Data from MethaneSAT will be available for free to anyone. It will help countries, companies and citizens spot problems, identify reduction opportunities, and measure progress over time. It’s just one of several space-based methane monitoring tools now in the works. The European Space Agency, for example, launched its TROPOMI satellite in 2017. A private company called GHGSAT has one satellite in orbit and another due to launch within the year.

MethaneSAT, shown in an artist's rendering, aims to use new technology to map and measure human-made emissions globally, to help reduce methane pollution. Image: Environmental Defense Fund

Some have likened this to a new space race. But I see it as a wave of transformational change emerging from multiple nodes across an innovation ecosystem. Each has different, but complimentary, capabilities, together offering multiple streams of data to paint an unassailable picture of the problem.

Just as we have used the US methane data to spur new policies and better business practices, we will use data from MethaneSAT and our allies to help reach our 45% reduction goal by 2025, and our aim to virtually eliminate the industry’s methane emissions by 2050.

Sensors, sensors everywhere

We’re deploying advanced sensor technologies to help create a healthier environment in other ways, too – from Google cars mapping air pollution and its health effects to wearable bracelets that track your daily chemical exposure.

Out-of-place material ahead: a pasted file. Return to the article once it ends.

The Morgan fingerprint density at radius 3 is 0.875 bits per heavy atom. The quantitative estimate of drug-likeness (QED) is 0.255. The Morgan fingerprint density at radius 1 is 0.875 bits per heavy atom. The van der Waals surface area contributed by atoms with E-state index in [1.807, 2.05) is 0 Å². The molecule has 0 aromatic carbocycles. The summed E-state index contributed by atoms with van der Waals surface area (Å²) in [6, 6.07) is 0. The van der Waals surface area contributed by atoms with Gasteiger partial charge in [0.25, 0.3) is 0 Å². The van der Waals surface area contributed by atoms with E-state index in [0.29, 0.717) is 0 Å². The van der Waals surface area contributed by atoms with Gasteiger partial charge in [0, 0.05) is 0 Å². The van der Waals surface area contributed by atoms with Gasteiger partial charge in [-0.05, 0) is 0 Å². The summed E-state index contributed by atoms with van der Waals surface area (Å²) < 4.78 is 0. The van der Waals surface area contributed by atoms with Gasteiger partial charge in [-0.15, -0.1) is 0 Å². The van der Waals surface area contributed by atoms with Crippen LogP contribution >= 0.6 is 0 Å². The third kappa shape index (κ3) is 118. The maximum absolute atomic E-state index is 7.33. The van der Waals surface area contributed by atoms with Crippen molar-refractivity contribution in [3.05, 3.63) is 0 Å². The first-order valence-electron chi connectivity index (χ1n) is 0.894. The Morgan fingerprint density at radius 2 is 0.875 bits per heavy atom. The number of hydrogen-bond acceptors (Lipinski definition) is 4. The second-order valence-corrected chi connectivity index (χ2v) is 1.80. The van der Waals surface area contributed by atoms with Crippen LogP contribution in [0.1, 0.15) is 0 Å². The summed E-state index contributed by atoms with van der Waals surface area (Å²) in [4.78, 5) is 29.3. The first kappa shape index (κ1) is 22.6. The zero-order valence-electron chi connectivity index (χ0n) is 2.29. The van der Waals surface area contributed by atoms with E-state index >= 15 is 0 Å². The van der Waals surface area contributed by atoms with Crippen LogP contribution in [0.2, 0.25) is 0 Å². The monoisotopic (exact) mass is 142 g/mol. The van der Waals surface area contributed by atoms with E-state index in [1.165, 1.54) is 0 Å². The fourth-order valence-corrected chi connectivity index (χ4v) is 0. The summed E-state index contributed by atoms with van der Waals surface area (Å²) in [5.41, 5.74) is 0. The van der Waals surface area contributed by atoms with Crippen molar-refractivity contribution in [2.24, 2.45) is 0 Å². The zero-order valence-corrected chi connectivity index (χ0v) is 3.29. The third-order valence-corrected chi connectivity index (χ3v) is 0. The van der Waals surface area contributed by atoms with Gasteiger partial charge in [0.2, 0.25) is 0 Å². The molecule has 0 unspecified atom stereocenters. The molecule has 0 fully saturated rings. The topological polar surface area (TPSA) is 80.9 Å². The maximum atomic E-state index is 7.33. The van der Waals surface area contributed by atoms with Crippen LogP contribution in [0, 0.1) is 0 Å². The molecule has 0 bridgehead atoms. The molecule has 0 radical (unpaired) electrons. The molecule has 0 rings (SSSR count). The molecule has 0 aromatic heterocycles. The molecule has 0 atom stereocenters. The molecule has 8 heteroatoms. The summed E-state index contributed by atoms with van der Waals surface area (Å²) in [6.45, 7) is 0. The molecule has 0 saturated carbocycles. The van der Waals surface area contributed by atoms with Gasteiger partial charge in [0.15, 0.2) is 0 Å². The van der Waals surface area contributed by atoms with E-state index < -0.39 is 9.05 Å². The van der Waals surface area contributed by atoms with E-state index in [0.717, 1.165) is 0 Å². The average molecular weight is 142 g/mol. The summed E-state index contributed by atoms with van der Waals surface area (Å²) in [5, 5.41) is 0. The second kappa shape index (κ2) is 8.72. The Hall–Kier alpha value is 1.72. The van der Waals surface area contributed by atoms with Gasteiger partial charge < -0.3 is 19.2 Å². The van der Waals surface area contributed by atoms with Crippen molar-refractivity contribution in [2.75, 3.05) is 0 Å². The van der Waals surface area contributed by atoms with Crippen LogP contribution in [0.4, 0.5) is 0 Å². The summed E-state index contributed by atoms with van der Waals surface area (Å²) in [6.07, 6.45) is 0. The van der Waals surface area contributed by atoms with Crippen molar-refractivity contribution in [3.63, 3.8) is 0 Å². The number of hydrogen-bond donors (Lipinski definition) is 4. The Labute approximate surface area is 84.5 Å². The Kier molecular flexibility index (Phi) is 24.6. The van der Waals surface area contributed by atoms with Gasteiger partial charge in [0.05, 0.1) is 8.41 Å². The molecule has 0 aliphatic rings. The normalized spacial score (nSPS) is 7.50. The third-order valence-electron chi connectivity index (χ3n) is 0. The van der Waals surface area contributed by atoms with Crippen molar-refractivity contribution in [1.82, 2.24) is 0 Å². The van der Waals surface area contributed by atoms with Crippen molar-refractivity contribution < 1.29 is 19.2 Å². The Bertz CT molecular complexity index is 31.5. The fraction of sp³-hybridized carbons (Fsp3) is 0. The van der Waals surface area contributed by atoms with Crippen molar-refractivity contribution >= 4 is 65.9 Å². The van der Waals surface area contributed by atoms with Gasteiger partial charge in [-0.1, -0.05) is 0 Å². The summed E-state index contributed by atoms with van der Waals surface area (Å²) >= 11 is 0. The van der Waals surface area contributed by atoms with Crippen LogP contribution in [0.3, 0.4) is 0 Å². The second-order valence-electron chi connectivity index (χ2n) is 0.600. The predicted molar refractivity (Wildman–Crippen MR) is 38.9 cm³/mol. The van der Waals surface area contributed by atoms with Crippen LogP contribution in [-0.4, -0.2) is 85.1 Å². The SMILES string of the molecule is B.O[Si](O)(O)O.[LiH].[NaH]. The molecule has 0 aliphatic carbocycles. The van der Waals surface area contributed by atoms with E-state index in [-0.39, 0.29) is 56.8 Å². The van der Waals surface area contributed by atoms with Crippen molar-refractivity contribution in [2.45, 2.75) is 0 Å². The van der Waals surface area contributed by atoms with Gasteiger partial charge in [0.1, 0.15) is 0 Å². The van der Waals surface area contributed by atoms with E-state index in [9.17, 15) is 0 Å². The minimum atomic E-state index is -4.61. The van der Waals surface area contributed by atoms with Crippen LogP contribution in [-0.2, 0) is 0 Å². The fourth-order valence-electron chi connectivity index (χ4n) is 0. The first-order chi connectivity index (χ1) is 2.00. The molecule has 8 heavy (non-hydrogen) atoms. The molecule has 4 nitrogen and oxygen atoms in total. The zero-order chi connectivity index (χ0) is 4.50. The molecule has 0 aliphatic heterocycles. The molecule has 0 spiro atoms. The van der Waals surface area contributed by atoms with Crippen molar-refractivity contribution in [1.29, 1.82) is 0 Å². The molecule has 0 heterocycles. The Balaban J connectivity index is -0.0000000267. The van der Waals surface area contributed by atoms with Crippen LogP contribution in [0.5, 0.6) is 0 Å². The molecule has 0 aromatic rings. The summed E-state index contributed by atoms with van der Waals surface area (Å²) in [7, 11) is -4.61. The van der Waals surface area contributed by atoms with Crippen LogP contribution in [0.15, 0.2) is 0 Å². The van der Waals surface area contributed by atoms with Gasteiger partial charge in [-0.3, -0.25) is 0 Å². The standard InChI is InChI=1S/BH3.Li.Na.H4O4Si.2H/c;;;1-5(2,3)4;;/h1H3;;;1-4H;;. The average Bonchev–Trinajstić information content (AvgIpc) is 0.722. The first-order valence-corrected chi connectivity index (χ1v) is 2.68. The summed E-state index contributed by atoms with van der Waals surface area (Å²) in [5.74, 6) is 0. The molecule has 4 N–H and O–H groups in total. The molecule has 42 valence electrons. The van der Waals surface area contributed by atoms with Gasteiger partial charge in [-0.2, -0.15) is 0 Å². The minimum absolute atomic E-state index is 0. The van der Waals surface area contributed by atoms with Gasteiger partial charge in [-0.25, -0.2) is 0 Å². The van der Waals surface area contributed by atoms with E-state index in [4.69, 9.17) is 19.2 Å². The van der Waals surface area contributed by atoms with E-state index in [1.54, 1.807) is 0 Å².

Elsewhere, retailers and consumer brands are using blockchain to improve accountability and sustainability across far-flung supply chains. Sensors can help farmers reduce the amount of chemicals on their fields, and “smart boats” can help fishermen manage their catch effectively, increasing profits and fish in the sea.

It’s no coincidence the Global Climate Action Climate Summit is happening in California, the heart of America’s most innovative sector and the state that has led the nation in environmental stewardship. California has proven time and again that a strong economy and a healthy environment go hand in hand. Now more than ever, technology is the key to making this a worldwide success story.

This article is part of the World Economic Forum’s Fourth Industrial Revolution for the Earth series, which explores how innovative technologies are beginning to transform the way we manage natural resources and address climate change and other environmental challenges caused by industrialization.